Long before The Lego Movie was created, Lego nerds have been filming some amazing stop-motion projects. One of the best is David Pagano, who with collaborators runs Paganomation, his animation studio. Their work has appeared on Nickelodeon, ABC News, Lego.com, the Wall Street Journal, as well as BrickJournal.
I asked David what the brickfilm scene is all about:
JB: What’s a brickfilm?
DP: Brickfilms are a way for Lego fans to tell their stories through the use of film and animation techniques. These films can be in any style, and about any topic, but they all have one thing in common — the use of Lego bricks and elements!
JB: How long does it take to complete one of your projects, on average?
DP: The work we do at Paganomation is very unique — we have to balance the infinite possibilities of Lego bricks, stop-motion, and our imaginations with real world limitations like schedules, deadlines, and gravity.
For the majority of our minifigure-based projects, I try to allot a minimum of one month of production time per minute of screen time. That means if we’re making a film that’s 3 minutes long, it’s going to take at least 3 months to complete from start to finish.
That doesn’t even take into account the complexity of whatever it is we’re doing. Obviously, a 30-second scene of one guy standing around talking is not going to take as long to build or animate as a 30-second scene of a dozen characters flying around in robot spaceships, shooting lasers at each other as they explode.
And don’t even get me started on timelines for large-scale films. My college thesis film, “Little Guys!”, used giant brick-built characters and took eight months to complete… and it’s only two and a half minutes long.
JB: Say I want to get into brickfilms. What’s a great first step?
DP: The best first step for getting into brickfilming is to grab some Lego bricks and start playing. This may sound simple and obvious, but the Lego worlds I created as a kid through play led me into the career I have today. All it took was that one moment of “hmm … I’ve built these cool creations, and I’m making up my own stories about them … What if I made a video of those stories to share with my friends?”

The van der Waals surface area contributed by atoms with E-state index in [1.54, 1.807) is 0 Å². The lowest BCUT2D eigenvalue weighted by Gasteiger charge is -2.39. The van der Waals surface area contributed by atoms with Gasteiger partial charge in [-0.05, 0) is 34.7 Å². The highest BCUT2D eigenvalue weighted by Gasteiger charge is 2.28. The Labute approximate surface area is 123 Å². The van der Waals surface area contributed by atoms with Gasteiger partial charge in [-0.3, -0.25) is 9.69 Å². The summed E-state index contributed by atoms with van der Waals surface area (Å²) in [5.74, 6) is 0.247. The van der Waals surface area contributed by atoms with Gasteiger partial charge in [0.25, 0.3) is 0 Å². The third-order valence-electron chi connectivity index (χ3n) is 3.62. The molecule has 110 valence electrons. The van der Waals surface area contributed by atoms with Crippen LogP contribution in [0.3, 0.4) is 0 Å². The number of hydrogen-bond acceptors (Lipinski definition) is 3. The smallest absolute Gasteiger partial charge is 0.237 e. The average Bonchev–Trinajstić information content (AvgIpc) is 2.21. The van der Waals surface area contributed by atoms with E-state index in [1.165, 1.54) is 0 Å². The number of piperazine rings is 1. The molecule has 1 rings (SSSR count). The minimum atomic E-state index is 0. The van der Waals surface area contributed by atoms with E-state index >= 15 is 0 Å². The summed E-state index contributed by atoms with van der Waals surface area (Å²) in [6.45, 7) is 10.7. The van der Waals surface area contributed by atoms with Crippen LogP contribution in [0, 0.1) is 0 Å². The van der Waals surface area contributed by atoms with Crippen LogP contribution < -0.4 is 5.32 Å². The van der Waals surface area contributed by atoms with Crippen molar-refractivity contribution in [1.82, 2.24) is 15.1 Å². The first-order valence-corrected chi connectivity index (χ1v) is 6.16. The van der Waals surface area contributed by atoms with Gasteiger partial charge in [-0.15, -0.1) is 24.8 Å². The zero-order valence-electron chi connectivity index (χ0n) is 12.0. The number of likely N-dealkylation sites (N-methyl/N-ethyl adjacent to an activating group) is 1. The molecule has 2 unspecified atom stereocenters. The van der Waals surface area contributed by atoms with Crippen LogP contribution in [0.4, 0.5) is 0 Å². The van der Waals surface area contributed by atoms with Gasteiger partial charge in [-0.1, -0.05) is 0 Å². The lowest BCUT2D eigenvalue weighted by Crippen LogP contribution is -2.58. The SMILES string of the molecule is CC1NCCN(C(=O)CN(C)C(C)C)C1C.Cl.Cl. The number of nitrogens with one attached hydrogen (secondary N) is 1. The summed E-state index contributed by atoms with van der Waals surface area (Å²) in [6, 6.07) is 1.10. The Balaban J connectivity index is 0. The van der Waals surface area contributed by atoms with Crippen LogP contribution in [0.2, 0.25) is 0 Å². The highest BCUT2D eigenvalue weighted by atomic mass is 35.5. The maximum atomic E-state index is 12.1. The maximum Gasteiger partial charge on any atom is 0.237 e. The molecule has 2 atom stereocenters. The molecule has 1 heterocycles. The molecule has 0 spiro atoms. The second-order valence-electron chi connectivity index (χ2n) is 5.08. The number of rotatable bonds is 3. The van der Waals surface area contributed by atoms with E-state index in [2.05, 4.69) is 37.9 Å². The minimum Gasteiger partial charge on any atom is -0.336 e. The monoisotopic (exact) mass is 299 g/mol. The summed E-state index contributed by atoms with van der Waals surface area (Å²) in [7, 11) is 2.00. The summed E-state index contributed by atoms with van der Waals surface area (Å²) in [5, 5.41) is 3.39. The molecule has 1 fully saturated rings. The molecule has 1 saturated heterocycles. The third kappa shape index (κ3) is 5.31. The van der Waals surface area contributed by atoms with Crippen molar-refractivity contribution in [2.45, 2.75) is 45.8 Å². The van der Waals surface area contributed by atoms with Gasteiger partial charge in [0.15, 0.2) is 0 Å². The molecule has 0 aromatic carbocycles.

JB: Can you suggest some websites with information on the topic?
DP: The main hub for the online Lego animation community is BricksInMotion.com. There, you can find all sorts of films to watch, tutorials, resources, and forums filled with people who are ready and willing to answer your questions.
I also co-curate a Lego animation blog called The Set Bump, along with David M. Pickett (of The Nightly News at Nine) and a variety of rotating guest bloggers. We cover Lego animation news, reviews, tools, tutorials, and so much more.
JB: What goes into designing and filming a typical scene?
DP: Before starting work on any given scene, we’ll already have a script and storyboards to reference in terms of what needs to happen story-wise. If time allows, I also like to put together mood boards, which are kind of like collages that help determine how the scene should feel in terms of color, layout, and tone.
From there, it’s on to building. Every film we make here at Paganomation has its own unique challenges: if the film is being made for TLG [The Lego Group] and needs to highlight a specific product, we’ll generally design the scene in a way that showcases that product as prominently as possible. Otherwise, if the film is for a different client (or an independent project), I’ll just try to build the coolest-looking thing that I can.
Once everything’s built, we light the scene in a way that’s both visually satisfying and practical. Lighting Lego film sets can be tricky, since the plastic is super-shiny and one wrong light angle can cause weird reflections or flickering issues. We shoot test images to try and expose all those problem areas before animation begins.
And then, animation. Stop-motion is a long, laborious process, and shots on our films can take anywhere from three to eight hours (or more) to shoot. Sometimes I animate by myself, but I try to have help from other people whenever possible. That way, I can focus on the sets and characters, and the other person can do what I call “driving”: handling the stop-motion software controls, checking the playback, and looking for set bumps or weird arcs in the animation.
After all, it doesn’t matter what I see on set while animating — all that matters is what the final shot looks like on-screen.
JB: Tell us about your Kickstarter-funded project, “Little Guys … in Space!”
DP: “Little Guys… In Space!” is a sequel to my aforementioned college thesis film, and has actually been in the works since 2011. I raised a bit of money for the film on Kickstarter in 2012, but because of the unpredictability of our commission workload, it’s only been in the past few months that actual animation on the film has begun. By hook or by crook, it will be released later this year.
Whereas “Little Guys!” was my homage to/parody of ‘80s toy commercials, “Little Guys … In Space!” takes the next logical step for a (fake) toy line — moving things INTO SPACE to make them more awesome. It’s got lots of fun gags and neat builds. You can follow the progress of the film (and check out some behind-the-scenes photos) on our Kickstarter and Facebook pages.
Speaking of which… I need to get back to work!
Want to see some of David’s work? Check out his picks of cool brickfilms he either collaborated on or just admires!